“Our owner believes in cleanliness, and we’re willing to pay people to do the cleaning,” Lindsay said. “This is the cleanest place that I have worked in.”

Although the coolant “wouldn’t eat you alive,” he said some operators complained that it resulted in a rash if it wasn’t cleaned from skin in a timely manner.

Lindsay said Elite Trailer Manufacturing tried to work with the coolant manufacturer to find a solution, but that approach didn’t help.

“They pretty much swore up and down that their coolant wasn’t doing it,” he said.

Lindsay said his company began researching for an alternative and received recommendations from other manufacturers about MQL products from Blaser Swisslube Inc. After Elite Trailer Manufacturing contacted the Goshen, New York-based company, Kent Ayers, area manager at Blaser Swisslube, brought coolant samples. Elite Trailer Manufacturing conducted tests for two weeks to make sure the coolant didn’t cause mechanical problems or contaminate parts, which go directly from machining to welding with minimal cleaning.

Elite Trailer Manufacturing selected Blaser Swisslube’s Vascomill MMS SE2, an ester oil-based lubricant.

“As soon as we started running that in the machines,” Lindsay said, “there was no further damage to any of the wiring — or anything at all.”

In addition, he said the lubricant doesn’t dry sticky, so operators can clean machines while they run rather than wait until the end of a shift. Also, the fluid residue doesn’t irritate skin.

“You wash your hands with soap and water,” Lindsay said, “and it’s gone.”

Cost savings resulted from the switch as well. Besides Blaser Swisslube’s lubricant having a lower initial cost, he said Elite Trailer Manufacturing consumes about 20% to 25% less fluid.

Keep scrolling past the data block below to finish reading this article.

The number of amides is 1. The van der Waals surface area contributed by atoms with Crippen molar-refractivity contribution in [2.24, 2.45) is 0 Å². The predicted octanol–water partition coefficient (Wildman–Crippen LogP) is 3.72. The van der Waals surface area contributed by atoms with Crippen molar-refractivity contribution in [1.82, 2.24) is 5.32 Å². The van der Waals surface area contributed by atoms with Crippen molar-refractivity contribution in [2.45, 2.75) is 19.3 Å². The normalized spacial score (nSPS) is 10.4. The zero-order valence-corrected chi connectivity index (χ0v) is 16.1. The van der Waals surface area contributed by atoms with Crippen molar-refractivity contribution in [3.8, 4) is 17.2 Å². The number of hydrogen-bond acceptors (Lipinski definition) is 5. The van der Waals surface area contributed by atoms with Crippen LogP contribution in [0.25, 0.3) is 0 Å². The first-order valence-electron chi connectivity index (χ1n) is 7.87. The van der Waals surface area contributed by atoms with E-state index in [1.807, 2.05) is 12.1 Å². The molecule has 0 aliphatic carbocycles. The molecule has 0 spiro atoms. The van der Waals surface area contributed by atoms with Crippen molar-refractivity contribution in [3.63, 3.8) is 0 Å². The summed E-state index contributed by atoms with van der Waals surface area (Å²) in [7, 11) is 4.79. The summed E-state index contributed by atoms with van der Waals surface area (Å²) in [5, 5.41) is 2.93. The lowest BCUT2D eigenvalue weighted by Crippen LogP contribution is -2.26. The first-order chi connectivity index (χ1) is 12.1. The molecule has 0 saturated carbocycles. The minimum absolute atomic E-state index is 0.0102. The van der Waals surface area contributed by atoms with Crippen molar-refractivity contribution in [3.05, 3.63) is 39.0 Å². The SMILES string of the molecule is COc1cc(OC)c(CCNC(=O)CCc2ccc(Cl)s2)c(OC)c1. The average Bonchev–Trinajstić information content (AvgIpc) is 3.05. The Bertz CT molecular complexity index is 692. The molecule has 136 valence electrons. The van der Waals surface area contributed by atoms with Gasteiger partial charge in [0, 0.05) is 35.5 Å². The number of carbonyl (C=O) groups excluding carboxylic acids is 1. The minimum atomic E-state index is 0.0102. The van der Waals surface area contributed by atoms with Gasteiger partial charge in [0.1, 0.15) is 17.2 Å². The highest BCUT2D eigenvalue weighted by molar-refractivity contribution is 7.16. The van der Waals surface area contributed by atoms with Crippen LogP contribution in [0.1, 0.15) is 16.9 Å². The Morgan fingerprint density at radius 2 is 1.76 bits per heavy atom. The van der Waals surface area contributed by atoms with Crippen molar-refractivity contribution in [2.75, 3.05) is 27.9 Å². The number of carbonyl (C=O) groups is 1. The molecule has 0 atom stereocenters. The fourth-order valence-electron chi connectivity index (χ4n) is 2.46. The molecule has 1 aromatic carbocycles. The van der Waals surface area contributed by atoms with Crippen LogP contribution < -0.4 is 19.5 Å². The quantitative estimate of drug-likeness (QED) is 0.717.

Determining the appropriate amount of lubricant to apply is fairly straightforward.

“If there is not enough lubricant on there, the part starts vibrating,” Lindsay said. “You can hear the difference when cutting.”

However, applying too much lubricant is wasteful and may reduce cutting effectiveness. He said Elite Trailer Manufacturing had to educate one operator about MQL.

“He thought that more is always better,” Lindsay said. “We had to work with him to change his mindset on it and prove to him that you don’t need to have the machine flooded all the time to cut good parts.”

Similar to PCA Products, the pandemic hasn’t hurt sales for Elite Trailer Manufacturing.

“We had a dip,” Lindsay said, “but for some reason, lately we have just shot up and are getting orders left and right for trailers.”    

 

Related Glossary Terms

  • alloys

    alloys

    Substances having metallic properties and being composed of two or more chemical elements of which at least one is a metal.

  • aluminum alloys

    aluminum alloys

    Aluminum containing specified quantities of alloying elements added to obtain the necessary mechanical and physical properties. Aluminum alloys are divided into two categories: wrought compositions and casting compositions. Some compositions may contain up to 10 alloying elements, but only one or two are the main alloying elements, such as copper, manganese, silicon, magnesium, zinc or tin.

  • chuck

    chuck

    Workholding device that affixes to a mill, lathe or drill-press spindle. It holds a tool or workpiece by one end, allowing it to be rotated. May also be fitted to the machine table to hold a workpiece. Two or more adjustable jaws actually hold the tool or part. May be actuated manually, pneumatically, hydraulically or electrically. See collet.

  • computer numerical control ( CNC)

    computer numerical control ( CNC)

    Microprocessor-based controller dedicated to a machine tool that permits the creation or modification of parts. Programmed numerical control activates the machine’s servos and spindle drives and controls the various machining operations. See DNC, direct numerical control; NC, numerical control.

  • coolant

    coolant